In an interview in 1912 for Lloyd's Weekly News he said: "The whole of the murders were done after the public-houses were closed; the victims were all of the same class, the lowest of the low, and living within a quarter of a mile of each other; all were murdered within half a mile area; all were killed in the same manner. That is all we know for certain. My opinion is that the perpetrator of the crimes was a man who was in the habit of using a certain public-house, and of remaining there until closing time. Leaving with the rest of the customers, with what soldiers call 'a touch of delirium triangle,' he would leave with one of the women. My belief is that he would in some dark corner attack her with the knife and cut her up. Having satisfied his maniacal blood-lust he would go away home, and the next day know nothing about it."
He believed that the Ripper had no surgical skill, and that the knife used was blunt. He didn't think that body parts were missing either (which we know was not true as Mary Ann Nichols' uterus was removed during/after her murder).
After retiring from the police, he became a publican and then a private investigator. Reid died in 1917 at the age of 71, having only remarried earlier that year.
The more I researched both Abberline and Reid, the more I found myself thinking about their characters in the amazing series Ripper Street. Reid being played by Matthew MacFadyen and Abberline by Clive Russell. In the show, Reid is intelligent and forward thinking, compassionate and dogged; whilst Abberline seems hard and battle weary. They don't seem to like each other, and it feels as though Abberline is maliciously trying to drag Reid down and make him fail. Looking at the theories they actually had in reality about the Ripper, it would seem that it was Abberline who was the compassionate forward-thinking man and Reid the more angry and battle-scarred.
I would love to have them both at the table to discuss their theories and gauge their relationship with each other. Did they get on? Was there a mutual respect or some sort of jealousy? Did Reid resent having Abberline be seconded in whilst he was heading up the department and murder investigations? Did Abberline resent being dragged back into the East End? I would love to ask them about the more recent theories about who the Ripper was, and whether they think with the investigative techniques we have now they could have actually caught Jack. I would love to discuss my favourite Ripper-related book with them (Patricia Cornwell's Portrait of a Killer) and find out if they think that the evidence contained within is as compelling as I do.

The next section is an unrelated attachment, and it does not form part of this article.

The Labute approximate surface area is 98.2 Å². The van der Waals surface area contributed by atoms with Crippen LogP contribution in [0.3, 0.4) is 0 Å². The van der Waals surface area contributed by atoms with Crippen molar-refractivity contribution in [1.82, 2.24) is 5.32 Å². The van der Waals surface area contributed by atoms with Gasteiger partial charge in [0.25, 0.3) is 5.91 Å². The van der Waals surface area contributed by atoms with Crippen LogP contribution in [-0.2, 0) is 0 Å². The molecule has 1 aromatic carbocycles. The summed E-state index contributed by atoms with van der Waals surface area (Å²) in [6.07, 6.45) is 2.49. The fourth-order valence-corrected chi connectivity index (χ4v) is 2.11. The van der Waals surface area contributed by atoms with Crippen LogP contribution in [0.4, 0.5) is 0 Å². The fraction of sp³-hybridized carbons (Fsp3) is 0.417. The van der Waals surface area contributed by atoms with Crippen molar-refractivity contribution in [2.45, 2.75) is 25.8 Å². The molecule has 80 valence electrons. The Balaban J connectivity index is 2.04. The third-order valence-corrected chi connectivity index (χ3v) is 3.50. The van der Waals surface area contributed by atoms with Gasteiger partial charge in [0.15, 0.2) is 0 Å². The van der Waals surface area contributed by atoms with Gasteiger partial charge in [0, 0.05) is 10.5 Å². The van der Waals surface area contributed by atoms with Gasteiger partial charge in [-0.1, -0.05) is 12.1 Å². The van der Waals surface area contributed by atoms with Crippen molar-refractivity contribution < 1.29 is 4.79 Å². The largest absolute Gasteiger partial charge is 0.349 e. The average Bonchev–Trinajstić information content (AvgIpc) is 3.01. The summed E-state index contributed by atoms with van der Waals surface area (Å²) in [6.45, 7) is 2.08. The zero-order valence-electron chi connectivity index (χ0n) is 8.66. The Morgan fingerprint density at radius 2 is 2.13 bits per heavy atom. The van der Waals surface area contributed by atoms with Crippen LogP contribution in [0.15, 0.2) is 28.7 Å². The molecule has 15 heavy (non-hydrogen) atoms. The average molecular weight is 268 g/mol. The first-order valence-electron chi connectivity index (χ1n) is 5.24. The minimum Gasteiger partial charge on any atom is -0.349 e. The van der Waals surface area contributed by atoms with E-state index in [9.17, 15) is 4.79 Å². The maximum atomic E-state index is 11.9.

Whilst the gruesome deaths of Mary Ann Nichols, Annie Chapman, Elizabeth Stride, Catherine Eddowes, and Mary Jane Kelly are not strictly dinner party conversation, the Whitechapel murders are infamous and such a huge part of London history that I think one could be forgiven for discussing the more taboo whilst dining.
What are your thoughts? Would you come to dinner if Frederick and Edmund were invited?
Stay Hep, Cats
Despite getting increasingly frustrated, angry and bored of her antics towards the end of her career, my love for her didn't wane, and, even increased after her sad and untimely death. She had a soul that nobody of this era will ever be able to truly understand, she was, very possibly, born in the wrong time.
I can relate to some of the hardships she went through as a child and young adult, but, unlike Amy, I had a very solid family. My parents loved me and wanted me, and whilst I have suffered (and still do) my fair share of mental health problems, I at least, am still here. Still surviving.
I hear new things in Amy's songs every time I hear them; nuances in the way she sings, hidden messages in her lyrics. I feel that as I get a little older I understand her pain in different ways.
I would love to have Amy for dinner because I would like to talk to her about her life experiences and try to get her to open up about how it felt to be her. This incredibly talented, unassuming young woman, who was used and abused by so many people in her life, her father included. I would love to ask her what she planned to do next, would she have continued to make music if she hadn't left this mortal coil and joined the '27 club'? Would she have married Reg Traviss? Would she have ended up going back to Blake Fielder-Civil?
I want to believe that she would have got fully drug-free and found lasting love, but then again, I'm an old romantic. I have to wonder if she had settled down, would any new music she produced be as emotive as the tracks we know and love? There are so many questions I would like to ask her, but to be frank (see what I did there), I would just want to hear her sing.
So, what do you think? Would you have Amy Winehouse over for dinner?
Stay Hep, Cats